For Immediate Release
7 January 2014
Contact: Jodi Joseph
Director of Communications
The father of alt-country, live in concert
NORTH ADAMS, MASSACHUSETTS — A trailblazer of alt-country, a protest singer of fiery commitment, a songwriter of towering ability — Steve Earle is an artist of expansive talents. He’s here at MASS MoCA, a sack full of Grammy Awards and his gravelly, impassioned voice in tow, for a solo show just before the release of Terraplane, his new album of swampy, southern-stomp blues. Steve Earle plays the Hunter Center at MASS MoCA on Saturday, February 7, at 8pm.
The now-legendary Earle has always done what he wanted: he taught himself guitar at the age of 11, and at age 14 attempted to run away from home to follow his musical idol, Townes Van Zandt. Two years later, he dropped out of high school and moved to Houston with his 19-year old uncle, where he finally met Van Zandt, eventually becoming his protégé.
Earle released his first full-length album, Guitar Town, in 1986, when he was 31. The record shot to the top of the charts, and the phrase “new country” was coined to describe the unchartered waters Earle’s music explored. His blend of rock, folk, and country was unlike anything anyone had heard before, and quickly became his trademark sound. Success continued through 1990, when he released a compilation of early tracks, an album on which he collaborated with his future backing band, The Dukes, and a solo album, all of which were quickly swaddled in popular buzz and critical acclaim.
By the early 1990s, however, Earle’s struggles with addiction began to take a toll on his career, and he took a hiatus from music; it wasn’t until 1994 that he began writing again. It would be a 1994 in-house album produced by his former manager that would set the stage for his comeback, as Earle used his trials and tribulations with the law, politics, love, and addiction to fuel his powerhouse songwriting.
Now just as renowned as his role model, Townes Van Zandt, Steve Earle is a vaunted singer-songwriter who is considered a founding father of alt-country and contemporary folk-rock. He’s a protest singer in the tradition of Woody Guthrie and a rock legend in the tradition of Keith Richards. His songs have been covered and recorded by the likes of Carl Perkins, Emmylou Harris, and Johnny Cash. His genre-bending, standard-setting music and lyrics have inspired a new generation of musicians, including his son, Justin Townes Earle, whose middle name is, of course, dad’s nod to his own musical idol.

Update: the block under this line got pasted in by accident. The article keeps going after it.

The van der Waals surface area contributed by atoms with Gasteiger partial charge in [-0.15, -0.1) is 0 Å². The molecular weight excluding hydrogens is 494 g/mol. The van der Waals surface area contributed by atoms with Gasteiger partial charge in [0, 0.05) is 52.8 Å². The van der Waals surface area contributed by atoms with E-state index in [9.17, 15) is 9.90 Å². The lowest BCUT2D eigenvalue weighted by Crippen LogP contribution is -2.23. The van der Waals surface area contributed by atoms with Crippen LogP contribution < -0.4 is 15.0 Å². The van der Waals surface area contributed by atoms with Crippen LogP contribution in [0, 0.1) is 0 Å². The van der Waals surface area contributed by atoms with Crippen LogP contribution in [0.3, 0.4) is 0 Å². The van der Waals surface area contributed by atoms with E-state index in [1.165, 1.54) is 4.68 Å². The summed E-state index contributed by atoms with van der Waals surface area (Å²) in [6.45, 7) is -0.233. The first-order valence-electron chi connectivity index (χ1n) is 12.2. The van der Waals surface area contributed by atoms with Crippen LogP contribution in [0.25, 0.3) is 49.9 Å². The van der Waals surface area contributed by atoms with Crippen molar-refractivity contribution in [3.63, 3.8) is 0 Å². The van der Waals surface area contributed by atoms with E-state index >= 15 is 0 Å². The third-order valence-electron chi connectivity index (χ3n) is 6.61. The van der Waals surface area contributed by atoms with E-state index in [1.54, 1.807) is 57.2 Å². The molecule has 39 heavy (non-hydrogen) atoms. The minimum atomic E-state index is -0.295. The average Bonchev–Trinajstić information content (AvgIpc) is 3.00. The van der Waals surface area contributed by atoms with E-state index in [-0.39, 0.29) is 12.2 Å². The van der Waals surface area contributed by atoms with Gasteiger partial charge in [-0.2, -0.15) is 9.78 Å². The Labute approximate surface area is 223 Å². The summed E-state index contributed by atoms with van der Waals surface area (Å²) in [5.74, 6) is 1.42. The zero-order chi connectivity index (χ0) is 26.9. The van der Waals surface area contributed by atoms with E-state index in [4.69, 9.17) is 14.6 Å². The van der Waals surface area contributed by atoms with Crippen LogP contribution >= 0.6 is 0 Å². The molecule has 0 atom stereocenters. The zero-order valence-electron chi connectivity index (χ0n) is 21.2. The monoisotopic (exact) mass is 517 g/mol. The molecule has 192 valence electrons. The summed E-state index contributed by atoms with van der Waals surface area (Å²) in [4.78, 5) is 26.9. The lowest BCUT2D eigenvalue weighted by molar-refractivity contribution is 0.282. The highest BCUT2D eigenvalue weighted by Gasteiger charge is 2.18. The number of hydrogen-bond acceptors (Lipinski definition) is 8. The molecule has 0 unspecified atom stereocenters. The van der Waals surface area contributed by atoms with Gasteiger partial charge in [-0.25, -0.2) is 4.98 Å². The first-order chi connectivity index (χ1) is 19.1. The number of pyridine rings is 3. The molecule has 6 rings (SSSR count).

Steve Earle returns to MASS MoCA on Saturday, February 7, at 8pm, in our Hunter Center. Fresh salads, hearty sandwiches, and burritos the size of your head — as well as thematic dinner specials — are available from Lickety Split before and during the show. A full bar serves Berkshire Brewing Company beers and Berkshire Mountain Distillery spirits. Tickets are $22 for students, $22 in advance, $28 day-of, and $36 for preferred seating. Members receive a 10% discount. Tickets for all events are available through the MASS MoCA box office located on Marshall Street in North Adams, open 11am – 5pm Wednesdays through Mondays; closed Tuesdays through spring 2015. Tickets can also be charged by phone by calling 413.662.2111 during box office hours or purchased on-line at massmoca.org.
This concert is supported by the Porches Inn at MASS MoCA and Berkshire Gas.
High-resolution images of MASS MoCA’s spring 2015 events are available through this link: http://bit.ly/1ByVwVx.
About MASS MoCA
MASS MoCA is one of the world’s liveliest (and largest) centers for making and enjoying today’s most important art, music, dance, theater, film, and video. Hundreds of works of visual and performing art have been created on its 19th-century factory campus during fabrication and rehearsal residencies, making MASS MoCA among the most productive sites in the country for the creation and presentation of new art. More platform than box, MASS MoCA strives to bring to its audiences art experiences that are fresh, engaging, and transformative.
MASS MoCA’s galleries are open 11am to 5pm every day except Tuesdays. The Hall Art Foundation’s Anselm Kiefer exhibition is open seasonally beginning spring 2015. Gallery admission is $18 for adults, $16 for veterans and seniors, $12 for students, $8 for children 6 to 16, and free for children 5 and under. Members are admitted free year-round. For additional information, call 413.662.2111 x1 or visit massmoca.org.